Less absenteeism is what every organization wants. And there is a quick fix. But that requires guts and discipline from managers.
Attention, understanding and respect
‘What did the coaching program get you?’, I recently asked a coachee. ‘The most important thing for me is that we had one conversation together with my manager, which made him understand me better. He gained more insight into my drives, thinking styles, talents and (limiting) beliefs. And he has since shown more interest in me as a person and colleague. He now seeks me out more often to ask how I’m doing and does his best to show commitment to my work. For the past 12 years it felt like he didn’t see me, there was no personal contact or attention. Now it feels like he hears and sees me. I now feel recognized as a valuable employee through more and real contact.’
This response reminded me of a the painting No signal on the beach by Wie Han Kwan. In it we see people wandering around blindfolded. They have no signal, no connection. So they walk by touch with their hands forward. They know they are not alone, however, they do not see each other. They are close to each other but keep their distance without social and physical contact. Should there be connection, they do not need to grope, there is online contact between people. However, even then they still walk guided by digital signals, like voluntary slave prisoners. Unaware of giving up their freedom and not taking off the blindfold. Hypnotized by an invisible force that makes social and physical contact impossible. Let alone conversation.
Importance of good relationships
Social and physical contact is important to build and maintain good relationships. Because every person wants to be heard and seen and have the feeling of belonging. And if that is not the case, it is bad for your health and your perception of happiness. As psychiatrist Robert Waldinger, the 5th director of the Harvard Study of Adult Development (a study that has followed the same people for more than 75 years) claims. And his conclusion, “good, close relationships are good for our health and well-being. And why don’t we apply this “ancient wisdom“? Because building good relationships takes time. It’s hard work, with disagreements, bickering and squabbling. And it’s lifelong. However, people prefer a “quick fix. Being efficient with your time without all kinds of hassles.
But the “quick fix” doesn’t work. The pursuit of fame, wealth and success tempt people to not spend enough time with the people around them. We sit behind a screen too much. We don’t show enough genuine interest. “How are you really doing?” a coachee recently asked a relation of hers. The result was surprising. She hadn’t had such a good conversation in two years.
Less absenteeism through a good conversation
Guido Welter is director of the National Platform for Sustainable Employability (NPDI). This organization, together with TNO, has developed the Cost Benefit Tool Sustainable Employability to demonstrate the influence of relevant employability factors on productivity. And moreover, which measures help to increase sustainable employability and productivity in organizations and also prevent absenteeism. During a presentation by Welter, he explained the most important factor in preventing staff absenteeism and optimizing productivity. That, in addition to investing in development and career, is above all having good conversations with your staff. According to the NPDI, ‘A good conversation between employee and manager (or HR) is crucial to know where everyone’s needs lie. Pay attention to all employees and their needs. Also important: good information about where the organization wants to go and what opportunities and space exist to work on sustainable employability. Regular personal meetings with employees, individual plans to improve sustainable employability and personal budgets that help make customization possible.’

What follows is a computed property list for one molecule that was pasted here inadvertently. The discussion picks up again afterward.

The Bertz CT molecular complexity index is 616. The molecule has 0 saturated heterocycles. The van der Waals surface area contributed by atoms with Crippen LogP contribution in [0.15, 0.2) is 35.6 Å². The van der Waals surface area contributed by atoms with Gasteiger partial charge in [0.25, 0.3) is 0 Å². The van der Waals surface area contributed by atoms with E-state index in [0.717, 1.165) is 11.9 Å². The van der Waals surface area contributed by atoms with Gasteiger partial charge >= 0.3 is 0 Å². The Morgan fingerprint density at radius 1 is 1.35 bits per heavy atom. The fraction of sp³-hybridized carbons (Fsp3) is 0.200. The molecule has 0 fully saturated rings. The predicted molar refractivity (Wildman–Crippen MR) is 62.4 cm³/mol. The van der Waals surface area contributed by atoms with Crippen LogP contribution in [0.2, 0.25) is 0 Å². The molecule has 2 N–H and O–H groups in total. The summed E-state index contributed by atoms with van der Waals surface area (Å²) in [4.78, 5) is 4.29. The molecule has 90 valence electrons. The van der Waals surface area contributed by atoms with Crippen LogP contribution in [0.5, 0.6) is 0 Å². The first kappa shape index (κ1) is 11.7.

Quick fix for less absenteeism
Every person wants to be heard, to be seen and to belong. If employees feel that this is not the case then they start to feel unhappy. They become mentally unbalanced. The risk of illness and absenteeism increases, and productivity decreases. That seems like another quick fix for supervisors and HR managers. Organize good conversations. Good conversations that reveal needs, in which plans are made for development and employability. Plans tailored to individual qualities and appropriate to the organization. In this way, an employee acquires meaning in the organization.
That seems like a quick fix. No training needed. No expensive programs to set up. Just the guts to ask ‘How are you doing now?’ And then the discipline to shut up and listen. Oh yes, and make sure you are otherwise ‘unreachable’ for digital signals!
And do you need help understanding a person’s motivations, thinking styles, talents and limiting beliefs? I can quickly fix that for you.
Wie Han Kwan combines elements of classical painting technique with a cartoonish illustration-inspired style. His paintings form hushed narratives that leave room for different interpretations.